Riding horses can be a fun and social event for individuals; equine therapy can also provide an alternative to clients who are reluctant to process mental health issues in the office setting. Building a relationship with an animal that is about 1200 pounds can be rewarding and healing for many individuals struggling with emotional challenges. Horses are great teachers and can help people learn how to handle different situations because there is direct correlation between clients' actions and the reactions of the horses.
Working with horses teaches people about themselves and allows a mental health professional to observe dysfunctional patterns of behavior, assist in making adjustments and promote healthy relationships. Horses are forgiving and non-judgmental, thus clients have a way of safely practicing effective ways to communicate and relate to another living being. As horses react to the behaviors of the clients, clients are able to become more aware of their emotional states and patterns of behavior. Working through the issues with the horses helps clients gain insights into the obstacles of their healing.
The Process of Equine Assisted Psychotherapy
Equine assisted psychotherapy is conducted with trained professionals in the mental health and equine fields. Some professionals are cross- trained, but others work as a team with one trained as a certified equine assistant therapist and the other a licensed mental health therapist. It is also possible that one or both of the therapists could be an intern under supervision of a licensed or certified professional.
The process usually begins with the client establishing a relationship with the horse on the ground and progresses into nurturing that relationship. It may eventually lead to actually riding the horse in a contained area, but does not always do so. Ground work includes grooming, longeing, and "joining up" with the horse. It may involve taking the horse through various exercises of maneuvers and patterns.
As the client interacts with the horse, professionals ask questions based upon what is being revealed through the interaction. Individuals will at times receive one-on-one attention within the group setting. At the end of each encounter or session with the horse, the clients are given time to process the experience with the therapists, allowing them the opportunity to integrate insights and progress in their treatment.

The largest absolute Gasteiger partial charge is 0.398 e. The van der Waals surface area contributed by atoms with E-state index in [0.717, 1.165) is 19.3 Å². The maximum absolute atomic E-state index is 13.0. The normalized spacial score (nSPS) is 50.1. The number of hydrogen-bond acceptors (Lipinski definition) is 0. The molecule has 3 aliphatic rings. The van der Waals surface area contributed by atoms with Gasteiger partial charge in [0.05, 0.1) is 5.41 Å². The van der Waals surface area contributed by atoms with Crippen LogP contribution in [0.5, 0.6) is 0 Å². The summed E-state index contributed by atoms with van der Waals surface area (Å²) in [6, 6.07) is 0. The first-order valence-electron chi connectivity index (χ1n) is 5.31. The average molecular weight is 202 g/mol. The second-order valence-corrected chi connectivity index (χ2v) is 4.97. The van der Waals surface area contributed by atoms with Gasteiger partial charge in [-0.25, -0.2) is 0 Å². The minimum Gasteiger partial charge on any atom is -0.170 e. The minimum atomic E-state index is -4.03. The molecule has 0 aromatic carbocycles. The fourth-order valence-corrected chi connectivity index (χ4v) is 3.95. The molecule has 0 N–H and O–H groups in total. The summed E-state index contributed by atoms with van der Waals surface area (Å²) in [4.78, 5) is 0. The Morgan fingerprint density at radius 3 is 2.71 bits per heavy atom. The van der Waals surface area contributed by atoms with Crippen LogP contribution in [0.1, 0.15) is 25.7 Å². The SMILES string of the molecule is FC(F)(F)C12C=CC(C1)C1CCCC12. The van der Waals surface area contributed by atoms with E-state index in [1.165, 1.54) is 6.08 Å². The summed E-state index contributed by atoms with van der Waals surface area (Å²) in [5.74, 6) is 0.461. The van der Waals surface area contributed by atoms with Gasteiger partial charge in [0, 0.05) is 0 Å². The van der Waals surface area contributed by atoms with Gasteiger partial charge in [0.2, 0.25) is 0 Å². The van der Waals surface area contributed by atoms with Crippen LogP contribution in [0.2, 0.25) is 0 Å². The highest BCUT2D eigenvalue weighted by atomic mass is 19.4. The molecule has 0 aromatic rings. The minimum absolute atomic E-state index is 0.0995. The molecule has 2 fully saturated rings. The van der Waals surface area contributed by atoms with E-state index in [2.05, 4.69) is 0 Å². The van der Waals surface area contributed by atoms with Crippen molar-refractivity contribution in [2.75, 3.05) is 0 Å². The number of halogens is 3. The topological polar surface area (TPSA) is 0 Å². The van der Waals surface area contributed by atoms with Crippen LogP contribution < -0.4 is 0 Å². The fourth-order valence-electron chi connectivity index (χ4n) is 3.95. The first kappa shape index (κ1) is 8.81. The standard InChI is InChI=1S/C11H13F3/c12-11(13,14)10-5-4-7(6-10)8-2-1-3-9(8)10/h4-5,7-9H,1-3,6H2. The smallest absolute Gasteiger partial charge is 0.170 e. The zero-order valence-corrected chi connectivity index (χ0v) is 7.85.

Benefits of Equine Therapy and Therapeutic Riding
While equine therapy was originally used as a tool to help physically impaired individuals, it has recently become more widely used for its psychological therapeutic benefits. There are psychological and emotional benefits of equine therapy, especially for children and youth. Children and youth often find it much easier to relate to an animal than to another person when trying to process trauma. M
It has been documented that when people interact with animals they lower their blood pressure and heart rate; increase beta-endorphin levels, decrease stress levels, and reduce feelings of tension, hostility, anxiety and anger. Documentation also shows improvement in social functioning and an increase in feelings of trust, patience, empowerment and self-esteem when individuals interact with animals. Horses, because of their sheer size, add to these benefits.
Horses can help develop responsibility, respect, empathy, and confidence in children and youth. The bond helps them learn unconditional acceptance and improve communication skills, assertiveness and self-control. When the client effectively communicates with the horse, it requires patience, understanding, attention, consistency and forgiveness; all tools the client can use in his or her daily lives.
Clients of the Horse Therapy Programs
Clients who have experienced traumas are good candidates for equine assisted therapy. In Colorado, an organization called Combat Veterans Cowboy Up has established an equine assisted therapy program to help combat veterans overcome post-traumatic stress disorder (PTSD). This program is relatively new, but has helped dozens of veterans heal through interactions between clients and horses. The founder, John Nash, was a veteran of the Vietnam War. He was diagnosed with PTSD in 2006 a
What to Look for When Considering an Equine Assisted Therapy Program
Not every horse has the temperament for a therapy program or for working with a specific population. When considering participation in horse therapy, it is important to ask questions about the horses being used such as age, temperament, breed and interaction history. Just as important as the horses being used is the professionals and their credentials. Professionals should be specifically trained in equine therapy.
Make sure that the process of the program is understood as to what participants will actually do. Riding is not the focus of the therapy. If participants are looking for riding lessons, equine therapy is not the program. Request information regarding liability for accidental injuries and make sure to thoroughly read any documents before signing.
Equine assisted therapy is a great alternative to traditional psychotherapy. Much can be learned and gained from the experience.
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